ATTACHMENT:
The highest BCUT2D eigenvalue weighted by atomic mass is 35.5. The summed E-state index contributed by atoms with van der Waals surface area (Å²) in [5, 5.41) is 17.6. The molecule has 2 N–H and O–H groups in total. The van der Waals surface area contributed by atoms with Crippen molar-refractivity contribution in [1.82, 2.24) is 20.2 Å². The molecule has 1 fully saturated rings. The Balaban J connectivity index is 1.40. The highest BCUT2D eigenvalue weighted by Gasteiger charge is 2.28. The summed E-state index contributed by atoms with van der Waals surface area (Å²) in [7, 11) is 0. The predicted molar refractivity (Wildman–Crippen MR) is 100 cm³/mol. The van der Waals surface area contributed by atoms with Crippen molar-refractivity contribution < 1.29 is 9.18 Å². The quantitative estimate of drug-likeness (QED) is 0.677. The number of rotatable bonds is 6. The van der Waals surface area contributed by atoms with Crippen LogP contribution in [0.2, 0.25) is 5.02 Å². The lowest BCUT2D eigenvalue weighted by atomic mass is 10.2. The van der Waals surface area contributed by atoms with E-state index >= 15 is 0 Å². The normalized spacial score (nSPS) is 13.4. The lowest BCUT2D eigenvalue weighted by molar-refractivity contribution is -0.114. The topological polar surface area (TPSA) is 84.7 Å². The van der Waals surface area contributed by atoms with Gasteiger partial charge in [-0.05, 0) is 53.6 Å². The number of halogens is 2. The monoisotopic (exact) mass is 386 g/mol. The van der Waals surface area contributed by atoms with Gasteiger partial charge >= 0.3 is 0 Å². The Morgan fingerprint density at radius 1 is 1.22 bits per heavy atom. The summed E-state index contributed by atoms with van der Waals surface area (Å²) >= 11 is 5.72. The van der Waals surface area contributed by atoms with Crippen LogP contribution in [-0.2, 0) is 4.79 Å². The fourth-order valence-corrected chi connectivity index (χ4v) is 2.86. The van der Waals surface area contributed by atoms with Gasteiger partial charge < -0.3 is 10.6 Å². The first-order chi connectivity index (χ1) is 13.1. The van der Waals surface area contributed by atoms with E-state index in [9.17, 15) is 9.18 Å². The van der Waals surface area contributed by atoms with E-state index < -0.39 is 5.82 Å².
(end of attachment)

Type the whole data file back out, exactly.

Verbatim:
The highest BCUT2D eigenvalue weighted by atomic mass is 35.5. The summed E-state index contributed by atoms with van der Waals surface area (Å²) in [5, 5.41) is 17.6. The molecule has 2 N–H and O–H groups in total. The van der Waals surface area contributed by atoms with Crippen molar-refractivity contribution in [1.82, 2.24) is 20.2 Å². The molecule has 1 fully saturated rings. The Balaban J connectivity index is 1.40. The highest BCUT2D eigenvalue weighted by Gasteiger charge is 2.28. The summed E-state index contributed by atoms with van der Waals surface area (Å²) in [7, 11) is 0. The predicted molar refractivity (Wildman–Crippen MR) is 100 cm³/mol. The van der Waals surface area contributed by atoms with Crippen molar-refractivity contribution < 1.29 is 9.18 Å². The quantitative estimate of drug-likeness (QED) is 0.677. The number of rotatable bonds is 6. The van der Waals surface area contributed by atoms with Crippen LogP contribution in [0.2, 0.25) is 5.02 Å². The lowest BCUT2D eigenvalue weighted by atomic mass is 10.2. The van der Waals surface area contributed by atoms with E-state index >= 15 is 0 Å². The normalized spacial score (nSPS) is 13.4. The lowest BCUT2D eigenvalue weighted by molar-refractivity contribution is -0.114. The topological polar surface area (TPSA) is 84.7 Å². The van der Waals surface area contributed by atoms with Gasteiger partial charge in [-0.05, 0) is 53.6 Å². The number of halogens is 2. The monoisotopic (exact) mass is 386 g/mol. The van der Waals surface area contributed by atoms with Gasteiger partial charge >= 0.3 is 0 Å². The Morgan fingerprint density at radius 1 is 1.22 bits per heavy atom. The summed E-state index contributed by atoms with van der Waals surface area (Å²) >= 11 is 5.72. The van der Waals surface area contributed by atoms with Crippen LogP contribution in [-0.2, 0) is 4.79 Å². The fourth-order valence-corrected chi connectivity index (χ4v) is 2.86. The van der Waals surface area contributed by atoms with Gasteiger partial charge < -0.3 is 10.6 Å². The first-order chi connectivity index (χ1) is 13.1. The van der Waals surface area contributed by atoms with E-state index in [9.17, 15) is 9.18 Å². The van der Waals surface area contributed by atoms with E-state index < -0.39 is 5.82 Å².